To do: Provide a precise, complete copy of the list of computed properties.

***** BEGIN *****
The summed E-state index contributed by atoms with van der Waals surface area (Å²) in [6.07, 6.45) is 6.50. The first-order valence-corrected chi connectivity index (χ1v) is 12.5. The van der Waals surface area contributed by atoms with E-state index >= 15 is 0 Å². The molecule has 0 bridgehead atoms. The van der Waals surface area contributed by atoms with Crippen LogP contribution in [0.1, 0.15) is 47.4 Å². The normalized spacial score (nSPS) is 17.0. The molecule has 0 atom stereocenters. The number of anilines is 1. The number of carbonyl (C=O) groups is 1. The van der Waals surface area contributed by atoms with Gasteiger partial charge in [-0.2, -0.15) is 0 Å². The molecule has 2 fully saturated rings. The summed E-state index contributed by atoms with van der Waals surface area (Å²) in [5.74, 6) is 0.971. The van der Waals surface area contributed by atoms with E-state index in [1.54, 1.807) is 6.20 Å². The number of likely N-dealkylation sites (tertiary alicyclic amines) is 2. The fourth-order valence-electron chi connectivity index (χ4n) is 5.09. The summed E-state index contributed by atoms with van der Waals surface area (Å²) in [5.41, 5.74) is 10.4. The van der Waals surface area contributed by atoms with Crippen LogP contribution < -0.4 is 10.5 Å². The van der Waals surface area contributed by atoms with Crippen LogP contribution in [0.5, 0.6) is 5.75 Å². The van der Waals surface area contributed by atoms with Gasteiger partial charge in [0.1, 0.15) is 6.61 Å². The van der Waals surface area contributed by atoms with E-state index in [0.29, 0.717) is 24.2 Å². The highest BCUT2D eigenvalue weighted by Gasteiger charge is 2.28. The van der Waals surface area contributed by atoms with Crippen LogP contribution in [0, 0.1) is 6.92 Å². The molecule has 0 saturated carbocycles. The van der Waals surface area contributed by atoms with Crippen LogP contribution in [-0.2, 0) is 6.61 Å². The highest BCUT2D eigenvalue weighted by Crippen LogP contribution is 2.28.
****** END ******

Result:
The summed E-state index contributed by atoms with van der Waals surface area (Å²) in [6.07, 6.45) is 6.50. The first-order valence-corrected chi connectivity index (χ1v) is 12.5. The van der Waals surface area contributed by atoms with E-state index >= 15 is 0 Å². The molecule has 0 bridgehead atoms. The van der Waals surface area contributed by atoms with Crippen LogP contribution in [0.1, 0.15) is 47.4 Å². The normalized spacial score (nSPS) is 17.0. The molecule has 0 atom stereocenters. The number of anilines is 1. The number of carbonyl (C=O) groups is 1. The van der Waals surface area contributed by atoms with Gasteiger partial charge in [-0.2, -0.15) is 0 Å². The molecule has 2 fully saturated rings. The summed E-state index contributed by atoms with van der Waals surface area (Å²) in [5.74, 6) is 0.971. The van der Waals surface area contributed by atoms with E-state index in [1.54, 1.807) is 6.20 Å². The number of likely N-dealkylation sites (tertiary alicyclic amines) is 2. The fourth-order valence-electron chi connectivity index (χ4n) is 5.09. The summed E-state index contributed by atoms with van der Waals surface area (Å²) in [5.41, 5.74) is 10.4. The van der Waals surface area contributed by atoms with Crippen LogP contribution < -0.4 is 10.5 Å². The van der Waals surface area contributed by atoms with Crippen LogP contribution in [0.5, 0.6) is 5.75 Å². The van der Waals surface area contributed by atoms with Gasteiger partial charge in [0.1, 0.15) is 6.61 Å². The van der Waals surface area contributed by atoms with E-state index in [0.29, 0.717) is 24.2 Å². The highest BCUT2D eigenvalue weighted by Gasteiger charge is 2.28. The van der Waals surface area contributed by atoms with Crippen LogP contribution in [0, 0.1) is 6.92 Å². The molecule has 0 saturated carbocycles. The van der Waals surface area contributed by atoms with Crippen LogP contribution in [-0.2, 0) is 6.61 Å². The highest BCUT2D eigenvalue weighted by Crippen LogP contribution is 2.28.